Eli is off and running and it seems like he has taken on a trajectory of his own, however I am not surprised to see that people are not lining up to purchase my new book. This negative response to the arrival of my new book brings me to a dilemma making me consider different alternatives for promoting my book. Do I need to get a new platform, a stage, a podium, a grandstand, a soapbox, a lectern or a pulpit where I can deliver the message about Eli coming soon? Apparently Facebook and WordPress are not living up to my expectations, but I think that word of mouth will be the best way to get this message out. Once my book is published and someone buys it and they read it, then they will tell others. My book is a story book and it includes many folklore and mythology stories. My book is basically just oral communication between my characters, where one person tells the others a story and this continues throughout my entire book. This is why I think that Word of Mouth Advertising will work so well for my book, as the readers that do like my book will influence or encourage other to read it, and this should steer dozens of new readers my way.
If a reader tells two of their friends that they enjoyed reading my book and they each go out and purchase it and they also enjoy reading it, then it is possible that they will each tell two of their friends. The Fibonacci numbers appear everywhere in Nature and I think that it is likely that this same exponential growth pattern could happen with the sales of my book. The famous Fibonacci sequence is also known as the Golden Ratio and its enchanting beauty has held the interest of artists, designers, mathematicians and scientists since its inception.
Leonardo Fibonacci did not invent the Fibonacci sequence, as he learned this from the Arab world, but he did bring it to Europe and thus it is named after this Italian mathematician. It consists of a series of numbers in which each number is derived by getting the sum of the two preceding numbers. Fibonacci was able to make people understand this sequence by posing and solving a problem which involved the growth of a hypothetical population of rabbits based on idealized assumptions. This interesting exponential population growth problem involved a pair of newly-born rabbits, one male and one female, who were put in a field and allowed to do what comes natural to rabbits (multiplying their numbers). The rabbits are able to mate at the age of one month, and pregnancy takes one month, so that at the end of the second month a female can produce another pair of rabbits, no more or no less and the population increases by exactly two rabbits. If these rabbits never die and the female is always able to produce one new pair (one male, one female) every month from the second month on, how many pairs will there be in one year? The circumstances and restrictions are not realistic, although rabbit pregnancies actually do last roughly about one month and female rabbits can become pregnant again within a few days after giving birth and also rabbits tend to reach their sexual maturity between three and six months of age. Brothers are mating with sisters, but we will not consider any potential genetic problems. Rabbits differ from other mammals in that the female ovulates after being mounted by a male, and this means that after a rabbit has given birth, if the male is still present, she can and most likely will become pregnant within 24 hours of giving birth.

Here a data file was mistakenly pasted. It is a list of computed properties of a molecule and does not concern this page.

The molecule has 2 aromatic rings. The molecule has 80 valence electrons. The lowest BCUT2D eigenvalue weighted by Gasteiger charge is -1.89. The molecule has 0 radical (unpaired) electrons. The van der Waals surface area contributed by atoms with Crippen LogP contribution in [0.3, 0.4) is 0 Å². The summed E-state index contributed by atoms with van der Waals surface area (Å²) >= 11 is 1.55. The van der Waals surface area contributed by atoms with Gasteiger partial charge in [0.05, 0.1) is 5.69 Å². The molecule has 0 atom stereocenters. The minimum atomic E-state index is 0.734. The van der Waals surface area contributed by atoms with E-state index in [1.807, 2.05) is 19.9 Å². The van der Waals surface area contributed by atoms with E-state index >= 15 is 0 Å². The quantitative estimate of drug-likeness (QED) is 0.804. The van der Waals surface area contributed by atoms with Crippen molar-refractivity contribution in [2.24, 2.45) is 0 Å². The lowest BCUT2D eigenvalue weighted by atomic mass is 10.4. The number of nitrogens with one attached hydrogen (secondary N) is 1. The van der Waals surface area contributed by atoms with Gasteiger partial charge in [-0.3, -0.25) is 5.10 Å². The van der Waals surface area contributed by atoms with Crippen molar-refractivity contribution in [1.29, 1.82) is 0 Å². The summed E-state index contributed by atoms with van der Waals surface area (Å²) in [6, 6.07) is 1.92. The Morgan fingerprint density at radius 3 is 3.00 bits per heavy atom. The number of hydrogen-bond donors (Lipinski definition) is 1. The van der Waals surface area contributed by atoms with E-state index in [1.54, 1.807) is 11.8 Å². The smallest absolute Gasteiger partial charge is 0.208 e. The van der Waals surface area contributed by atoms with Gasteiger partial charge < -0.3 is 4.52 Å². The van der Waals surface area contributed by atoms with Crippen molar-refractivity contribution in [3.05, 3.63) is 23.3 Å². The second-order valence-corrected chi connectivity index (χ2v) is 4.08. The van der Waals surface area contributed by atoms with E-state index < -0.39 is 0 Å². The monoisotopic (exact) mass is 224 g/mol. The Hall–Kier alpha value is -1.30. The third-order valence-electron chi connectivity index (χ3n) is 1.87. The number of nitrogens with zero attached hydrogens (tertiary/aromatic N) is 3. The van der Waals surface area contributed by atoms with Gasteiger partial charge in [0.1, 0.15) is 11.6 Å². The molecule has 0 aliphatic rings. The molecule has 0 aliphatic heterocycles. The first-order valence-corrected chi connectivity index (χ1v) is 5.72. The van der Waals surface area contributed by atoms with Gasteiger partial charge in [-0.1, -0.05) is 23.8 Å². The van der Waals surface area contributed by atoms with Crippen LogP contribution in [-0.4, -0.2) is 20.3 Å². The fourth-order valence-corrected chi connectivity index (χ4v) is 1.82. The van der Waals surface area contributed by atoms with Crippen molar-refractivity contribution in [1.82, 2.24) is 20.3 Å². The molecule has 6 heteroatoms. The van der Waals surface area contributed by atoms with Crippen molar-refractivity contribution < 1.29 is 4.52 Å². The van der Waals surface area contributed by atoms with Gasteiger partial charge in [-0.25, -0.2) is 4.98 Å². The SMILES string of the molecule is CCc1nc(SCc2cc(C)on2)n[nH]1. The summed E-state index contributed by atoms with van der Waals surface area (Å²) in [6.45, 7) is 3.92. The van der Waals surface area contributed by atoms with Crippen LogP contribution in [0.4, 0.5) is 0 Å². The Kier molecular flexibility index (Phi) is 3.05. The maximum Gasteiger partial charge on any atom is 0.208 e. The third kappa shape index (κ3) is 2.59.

The solution for this problem, for generation by generation rabbit reproduction, became the sequence of numbers known as Fibonacci numbers. This scenario would never happen because the rabbits would eventually deplete their resources of food, water and available living space. Rabbits can multiply fast, but that does not mean that they are good at math and if a rabbit’s foot is so lucky, then why does it usually end up hanging on a key chain, instead of still being attached to the rabbit?